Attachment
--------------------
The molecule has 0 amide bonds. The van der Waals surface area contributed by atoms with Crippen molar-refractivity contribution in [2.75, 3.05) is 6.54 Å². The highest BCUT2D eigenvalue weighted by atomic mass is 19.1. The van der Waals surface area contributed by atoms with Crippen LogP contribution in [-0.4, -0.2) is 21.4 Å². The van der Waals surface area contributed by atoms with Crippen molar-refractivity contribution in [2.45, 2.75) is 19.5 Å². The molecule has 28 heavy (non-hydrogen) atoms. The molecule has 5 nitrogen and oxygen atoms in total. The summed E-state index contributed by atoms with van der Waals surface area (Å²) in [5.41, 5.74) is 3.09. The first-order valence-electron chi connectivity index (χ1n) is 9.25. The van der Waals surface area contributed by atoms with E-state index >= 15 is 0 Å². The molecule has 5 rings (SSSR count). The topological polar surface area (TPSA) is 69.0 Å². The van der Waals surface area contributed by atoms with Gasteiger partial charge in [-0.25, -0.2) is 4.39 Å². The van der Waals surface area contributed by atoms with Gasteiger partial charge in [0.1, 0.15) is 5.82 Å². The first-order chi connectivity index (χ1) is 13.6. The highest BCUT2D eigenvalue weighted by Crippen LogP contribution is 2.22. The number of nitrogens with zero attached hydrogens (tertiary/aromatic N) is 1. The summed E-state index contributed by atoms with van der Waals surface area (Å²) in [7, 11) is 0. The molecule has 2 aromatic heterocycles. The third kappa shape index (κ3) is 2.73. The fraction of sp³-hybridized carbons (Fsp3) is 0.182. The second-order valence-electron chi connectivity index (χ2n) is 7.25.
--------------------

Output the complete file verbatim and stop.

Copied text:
The molecule has 0 amide bonds. The van der Waals surface area contributed by atoms with Crippen molar-refractivity contribution in [2.75, 3.05) is 6.54 Å². The highest BCUT2D eigenvalue weighted by atomic mass is 19.1. The van der Waals surface area contributed by atoms with Crippen LogP contribution in [-0.4, -0.2) is 21.4 Å². The van der Waals surface area contributed by atoms with Crippen molar-refractivity contribution in [2.45, 2.75) is 19.5 Å². The molecule has 28 heavy (non-hydrogen) atoms. The molecule has 5 nitrogen and oxygen atoms in total. The summed E-state index contributed by atoms with van der Waals surface area (Å²) in [5.41, 5.74) is 3.09. The first-order valence-electron chi connectivity index (χ1n) is 9.25. The van der Waals surface area contributed by atoms with E-state index >= 15 is 0 Å². The molecule has 5 rings (SSSR count). The topological polar surface area (TPSA) is 69.0 Å². The van der Waals surface area contributed by atoms with Gasteiger partial charge in [-0.25, -0.2) is 4.39 Å². The van der Waals surface area contributed by atoms with Gasteiger partial charge in [0.1, 0.15) is 5.82 Å². The first-order chi connectivity index (χ1) is 13.6. The highest BCUT2D eigenvalue weighted by Crippen LogP contribution is 2.22. The number of nitrogens with zero attached hydrogens (tertiary/aromatic N) is 1. The summed E-state index contributed by atoms with van der Waals surface area (Å²) in [7, 11) is 0. The molecule has 2 aromatic heterocycles. The third kappa shape index (κ3) is 2.73. The fraction of sp³-hybridized carbons (Fsp3) is 0.182. The second-order valence-electron chi connectivity index (χ2n) is 7.25.